After nine years of study and a taxpayer cost of $54,000,000 in consultant fees, the NYS Department of Transportation, after spending more than $147,000,000 for redecking the Tappan Zee Bridge, has reached into the past and decided to take down the 53-year old bridge and to construct a larger span with more traffic, far more noise, and deadlier air for Westchester and Rockland Counties.
Option 1: Cars and trucks plus a bus lane and a pedestrian walkway.
A Bus Rapid Transit system was selected as the preferred initial mass transit mode which will add exhausts to the already unhealthy air. This raises the crucial question, "Qui Bono? – Who Benefits?"
Labor unions, whose main concern is employment, can be expected to greet the new proposals with glee. But the citizens on both sides of the Hudson River and along the I-287 corridor will reap the toxic result which need not happen if the DOT is not deaf to the fact that Europe and Asia are building tunnels instead of bridges, because tunnels cost less to build and get completed faster. Public mistrust of government is at an all-time high. In addition, area residents probably will see the lack of wisdom in the DOT choice as they weigh the various impacts of such an expansion. Misappropriation and pork-barrel activity by special interest groups leave many citizens skeptical of entrusting any more hard-earned dollars to overdue infrastructure improvements without close and careful financial and engineering oversights.
Criticism abounds for the new, larger bridge package – one of seven studied options. The overall cost, now estimated to be $16 billion, will probably be in the $20 billion range, after additional design and construction costs and removal of the current TZB are included. This figure is almost one quarter of the entire projected NYS budget for 2008-2009! The problem of such spending becomes even more critical with the State and Federal governments so financially strapped. New York’s Chief Financial )fficer, Thomas DiNapoli, has already said that the State cannot afford to build a new bridge.
Westchester and Rockland residents need to be alert for findings on how the proposed new bridge will affect already out-of-compliance toxic ozone and particulate-matter levels, as well as the potential effects on rates of lung disease, cancer and sudden death along I-287. These effects are of greatest danger to our young children and the elderly.
The public seems united regarding the preservation of the beauty of our environment.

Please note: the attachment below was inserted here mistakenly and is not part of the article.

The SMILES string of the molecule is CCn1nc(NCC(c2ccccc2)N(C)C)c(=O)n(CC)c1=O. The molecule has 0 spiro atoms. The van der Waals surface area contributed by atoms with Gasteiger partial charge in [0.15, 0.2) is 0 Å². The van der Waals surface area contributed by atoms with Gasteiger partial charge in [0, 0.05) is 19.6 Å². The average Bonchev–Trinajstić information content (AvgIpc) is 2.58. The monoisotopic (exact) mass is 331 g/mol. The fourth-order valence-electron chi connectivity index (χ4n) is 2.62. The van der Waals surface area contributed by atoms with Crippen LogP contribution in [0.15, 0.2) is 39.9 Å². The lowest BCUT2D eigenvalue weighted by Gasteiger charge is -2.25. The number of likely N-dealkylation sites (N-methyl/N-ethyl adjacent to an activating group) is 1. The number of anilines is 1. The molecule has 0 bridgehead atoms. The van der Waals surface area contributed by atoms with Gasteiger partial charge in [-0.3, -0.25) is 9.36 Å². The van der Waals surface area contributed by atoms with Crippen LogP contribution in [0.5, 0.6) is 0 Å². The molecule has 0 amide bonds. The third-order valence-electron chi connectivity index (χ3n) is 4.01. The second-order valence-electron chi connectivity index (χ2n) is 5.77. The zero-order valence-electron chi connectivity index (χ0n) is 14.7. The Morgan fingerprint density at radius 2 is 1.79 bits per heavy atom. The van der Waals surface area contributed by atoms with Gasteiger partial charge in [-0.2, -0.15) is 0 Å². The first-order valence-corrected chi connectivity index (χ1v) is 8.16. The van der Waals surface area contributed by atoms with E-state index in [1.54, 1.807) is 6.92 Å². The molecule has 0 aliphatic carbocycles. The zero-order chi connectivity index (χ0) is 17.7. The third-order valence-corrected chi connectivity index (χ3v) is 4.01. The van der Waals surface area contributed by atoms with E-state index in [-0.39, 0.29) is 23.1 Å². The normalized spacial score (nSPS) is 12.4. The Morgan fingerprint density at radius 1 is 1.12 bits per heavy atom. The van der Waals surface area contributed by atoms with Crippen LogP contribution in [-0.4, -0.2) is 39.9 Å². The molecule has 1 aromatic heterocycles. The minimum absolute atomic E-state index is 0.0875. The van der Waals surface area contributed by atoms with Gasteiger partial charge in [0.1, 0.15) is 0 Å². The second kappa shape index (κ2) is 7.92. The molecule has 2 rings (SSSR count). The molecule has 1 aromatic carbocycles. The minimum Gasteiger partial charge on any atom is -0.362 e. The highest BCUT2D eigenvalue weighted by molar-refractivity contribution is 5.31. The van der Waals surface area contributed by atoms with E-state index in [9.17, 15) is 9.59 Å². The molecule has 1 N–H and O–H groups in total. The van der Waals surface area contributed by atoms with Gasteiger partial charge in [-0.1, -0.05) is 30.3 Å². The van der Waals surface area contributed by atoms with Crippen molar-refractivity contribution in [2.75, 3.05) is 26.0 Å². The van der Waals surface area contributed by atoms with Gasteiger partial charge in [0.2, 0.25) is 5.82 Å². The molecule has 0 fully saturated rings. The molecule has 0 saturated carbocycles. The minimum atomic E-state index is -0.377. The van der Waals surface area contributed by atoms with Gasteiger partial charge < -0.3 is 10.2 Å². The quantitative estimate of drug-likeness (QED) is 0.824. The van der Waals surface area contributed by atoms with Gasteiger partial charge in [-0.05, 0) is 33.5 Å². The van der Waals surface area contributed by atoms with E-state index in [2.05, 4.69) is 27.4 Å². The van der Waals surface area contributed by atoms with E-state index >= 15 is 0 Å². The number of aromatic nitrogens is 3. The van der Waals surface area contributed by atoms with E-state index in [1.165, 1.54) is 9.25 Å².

As often cited by The Riverkeeper, the effect of constructing a massive new TZB will inevitably lead to significant worsening of the Hudson River water quality. In contrast, a bored tunnel alternative would not.
For the longer term, creating a freight rail line in the mid-Hudson area would be a positive development. In recognition that growing levels of truck traffic are essential to our economy, negative air quality impacts can be greatly relieved by truck-on-train long-distance freight hauling.
The D.O.T. has offered that refurbishing the current bridge would cost almost 80% of a new bridge. That saving could go toward a tandem 2-tube, 7 mile long tunnel to create dedicated truck and mass-transit lanes. This would improve traffic flow and offer a strong safety feature on an auto-only, refurbished TZB. Modern tunnels offer the opportunity for scrubbing the air of toxic truck fumes and no longer require unsightly ventilation shafts. This mode was dashed, however, when the tunnel option was rejected in the 2004 Alternatives Analysis study. Its 11-point rejection was based on flawed and contested study comments which were never reopened for independent study as requested.
Based on new tunneling technology and on recent world costs for completed projects, a 7-mile long Tappan Zee Tunnel would cost a fraction of the D.O.T. chosen design, i.e., an estimated $2 billion vs. $6.4 billion for the planned new bridge superstructure. Another savings would be the difference in annual cost of tunnel maintenance, estimated at a fraction of the expected $5,000,000 million per year bridge maintenance costs.
Beyond cost, more due diligence and vigilance are needed on this vital project. As noted above, there are several areas where the D.O.T. needs to assure that the public’s vital interests will be protected, including independent studies of earlier important, contested findings. Questions repeatedly asked have been ignored. "Qui Bono?"
Concerned Citizens for Responsible Development
Sherwood Chorost, President, Westchester Branch
George Sherman, President, Rockland Branch